What Can Business Travel Credit Cards Offer?

With a business travel credit card, you can snag rewards for travel. But that’s just the start. Some other pluses:

Access to revolving credit. Whether your business is new or well established, you need capital, and a business credit card may be faster and more convenient than a loan. Applications are much simpler for business credit cards than for business loans, which can require extensive documentation.

That could make business travel cards easier to obtain for working capital purposes, startup costs or other expenses. And a business travel card allows flexibility, so you can tap as much of your credit line as you need during each statement period, pay off your balance, then use the card again.

Travel rewards. Business travel cards can provide excellent rewards value. You will typically receive rewards for every purchase and can redeem them for travel expenses. Although business travel cards usually earn the most rewards on travel, these cards offer bonus rewards on business purchases such as gas, telecommunications, shipping, advertising and dining.

Financial organization. One practical benefit of business travel cards is that you can use them to better organize your finances. A business card facilitates separating business and personal expenses. And financial-reporting features, such as categorized annual expenditures, can simplify record keeping and taxes.

“Every small-business owner benefits from separating their business and personal purchases, and using a business credit card is an effective way to do that,” says Gerri Detweiler, education director for Nav, which helps business owners build and monitor business credit for free and matches them to financing.

A Nav survey found that 24% of small-business owners use personal credit cards for their business, which can impact their personal credit. But business cards could affect your personal credit too.

Other cardholder benefits. Top-level benefits such as travel credits, priority boarding, airport lounge access and hotel status come with many business travel cards. These cards typically offer travel insurance as well.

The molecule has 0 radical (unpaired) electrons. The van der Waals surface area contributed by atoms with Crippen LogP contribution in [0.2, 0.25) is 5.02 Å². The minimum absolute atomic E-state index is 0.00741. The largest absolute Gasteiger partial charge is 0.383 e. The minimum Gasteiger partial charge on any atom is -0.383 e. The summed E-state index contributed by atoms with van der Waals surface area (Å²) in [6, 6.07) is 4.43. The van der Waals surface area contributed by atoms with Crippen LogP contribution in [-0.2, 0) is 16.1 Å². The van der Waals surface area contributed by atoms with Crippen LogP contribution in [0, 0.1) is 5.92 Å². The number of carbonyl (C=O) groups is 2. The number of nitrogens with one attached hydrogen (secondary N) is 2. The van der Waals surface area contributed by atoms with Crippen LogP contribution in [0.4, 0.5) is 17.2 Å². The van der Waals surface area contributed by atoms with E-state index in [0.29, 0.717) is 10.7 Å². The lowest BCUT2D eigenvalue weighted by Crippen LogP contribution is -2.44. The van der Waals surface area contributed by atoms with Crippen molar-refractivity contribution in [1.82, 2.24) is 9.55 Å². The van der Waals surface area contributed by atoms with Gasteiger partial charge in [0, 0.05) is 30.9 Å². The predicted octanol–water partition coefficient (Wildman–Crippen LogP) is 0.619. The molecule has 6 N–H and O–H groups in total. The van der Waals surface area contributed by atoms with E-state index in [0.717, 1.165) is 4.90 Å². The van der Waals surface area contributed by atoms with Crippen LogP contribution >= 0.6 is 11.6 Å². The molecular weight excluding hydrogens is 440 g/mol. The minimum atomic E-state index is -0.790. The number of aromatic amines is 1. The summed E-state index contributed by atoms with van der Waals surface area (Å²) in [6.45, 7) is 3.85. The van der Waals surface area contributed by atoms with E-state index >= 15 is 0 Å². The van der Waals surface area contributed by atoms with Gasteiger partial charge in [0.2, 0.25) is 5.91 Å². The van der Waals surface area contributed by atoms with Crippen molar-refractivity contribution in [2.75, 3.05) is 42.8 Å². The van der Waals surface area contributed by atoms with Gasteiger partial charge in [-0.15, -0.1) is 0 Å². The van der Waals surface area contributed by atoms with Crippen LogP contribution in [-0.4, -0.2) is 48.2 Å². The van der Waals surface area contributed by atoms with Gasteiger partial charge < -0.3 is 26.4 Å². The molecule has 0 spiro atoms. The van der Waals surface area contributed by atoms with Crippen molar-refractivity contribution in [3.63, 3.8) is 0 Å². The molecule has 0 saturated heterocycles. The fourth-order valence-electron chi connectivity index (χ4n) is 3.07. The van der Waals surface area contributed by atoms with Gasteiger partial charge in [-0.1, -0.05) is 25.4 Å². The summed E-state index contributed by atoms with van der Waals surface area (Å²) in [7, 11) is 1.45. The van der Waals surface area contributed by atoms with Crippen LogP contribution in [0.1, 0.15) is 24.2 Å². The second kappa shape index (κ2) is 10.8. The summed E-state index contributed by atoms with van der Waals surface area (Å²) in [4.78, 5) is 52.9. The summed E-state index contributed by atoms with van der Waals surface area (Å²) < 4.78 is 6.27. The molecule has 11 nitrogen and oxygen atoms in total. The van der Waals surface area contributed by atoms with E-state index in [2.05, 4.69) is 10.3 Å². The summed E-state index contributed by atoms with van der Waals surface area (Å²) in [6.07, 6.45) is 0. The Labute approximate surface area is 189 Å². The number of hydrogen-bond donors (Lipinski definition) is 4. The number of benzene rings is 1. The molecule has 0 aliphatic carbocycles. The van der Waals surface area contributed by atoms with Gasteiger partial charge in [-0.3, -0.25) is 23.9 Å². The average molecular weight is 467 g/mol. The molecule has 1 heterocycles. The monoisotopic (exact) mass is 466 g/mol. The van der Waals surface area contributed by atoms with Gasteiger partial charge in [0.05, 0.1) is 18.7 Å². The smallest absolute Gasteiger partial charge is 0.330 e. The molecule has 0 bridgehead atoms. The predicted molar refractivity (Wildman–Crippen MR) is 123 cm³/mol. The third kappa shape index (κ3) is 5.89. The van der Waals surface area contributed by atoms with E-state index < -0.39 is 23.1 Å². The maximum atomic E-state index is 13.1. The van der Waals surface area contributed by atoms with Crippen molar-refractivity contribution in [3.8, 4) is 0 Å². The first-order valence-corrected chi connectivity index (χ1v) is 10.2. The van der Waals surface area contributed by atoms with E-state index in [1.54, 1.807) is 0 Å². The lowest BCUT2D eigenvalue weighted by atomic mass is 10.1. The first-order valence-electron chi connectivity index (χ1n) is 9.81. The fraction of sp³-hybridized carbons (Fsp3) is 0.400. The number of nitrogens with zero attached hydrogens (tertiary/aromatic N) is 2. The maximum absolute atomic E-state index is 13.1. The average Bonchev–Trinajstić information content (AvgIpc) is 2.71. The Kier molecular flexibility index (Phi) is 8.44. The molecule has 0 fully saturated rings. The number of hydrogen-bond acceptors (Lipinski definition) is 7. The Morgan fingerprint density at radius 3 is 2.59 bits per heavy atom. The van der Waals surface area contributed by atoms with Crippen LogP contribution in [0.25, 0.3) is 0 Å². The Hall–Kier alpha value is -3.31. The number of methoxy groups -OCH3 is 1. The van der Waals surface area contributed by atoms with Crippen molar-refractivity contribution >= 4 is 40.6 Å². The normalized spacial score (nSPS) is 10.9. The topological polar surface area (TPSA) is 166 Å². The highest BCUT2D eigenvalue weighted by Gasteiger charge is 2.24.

“Many business travel cards act as a VIP pass that you can simply flash to get into airport lounge networks,” says Maddie Shepherd, senior staff writer at Fundera, which offers financial advice for small businesses. “This is obviously pretty exciting for business owners and employees who have to travel frequently for work, but it’s not necessarily the most practical benefit of carrying a business travel card.”

What Are the Drawbacks of Business Travel Cards?

Business travel cards have a lot to offer, all of which can come at a cost. You will need good credit and will have to tiptoe around fees, including interest charges. And if travel isn’t a significant expense for you, redeeming your rewards in that category might not be a smart choice.

Before you apply for a business travel credit card, consider these factors:

Good to excellent credit is required. Most business travel cards demand good personal credit. That means you’ll need a personal FICO score of at least 670 to qualify for most cards.

If you’re not sure whether your credit is good enough to be approved for a particular card, check if the issuer offers prequalification. Prequalifying allows you to see whether you’re likely to be approved and has no impact on your credit report.

Fees. According to U.S. News research, business travel credit cards have above-average fees compared with other types of business cards. You can expect annual fees and APRs to be higher. However, some business travel cards waive their annual fee the first year, allowing you to try them first.

APR. Compared with other types of business credit cards, business travel cards have an above-average minimum APR of about 17%. You’re also not likely to get an introductory APR with a business card. Few cards of this type have a 0% introductory APR on purchases, and a balance transfer introductory APR is even more rare.

Your redemption options may be limited. If you have a co-branded business travel card, you may only be able to redeem your rewards with the brand and its partners. Some business cards may allow you to redeem your rewards for travel expenses only.

A general business travel card could limit you to qualifying travel expenses. This may be a problem if you realize that what you really need is cash to put back into your business rather than to redeem and earn rewards.

“Many of these cards allow you to redeem points for gift cards or merchandise, but that’s generally not the best use of miles,” Detweiler says. “If you don’t spend enough to earn a reward you’ll use, or if you don’t plan to travel, then a card that offers cash back rewards may be a better choice. Business owners can always use cash.”

Other cards have flexible redemption options, including cash back, but they impose a lower value on these choices compared with travel.

Can You Get a Business Travel Credit Card?

Business travel credit cards are extended exclusively to businesses. That means general consumers shouldn’t expect to be approved. However, what credit card issuers consider a business can be broad, and it includes freelancers, self-employed individuals and sole proprietors.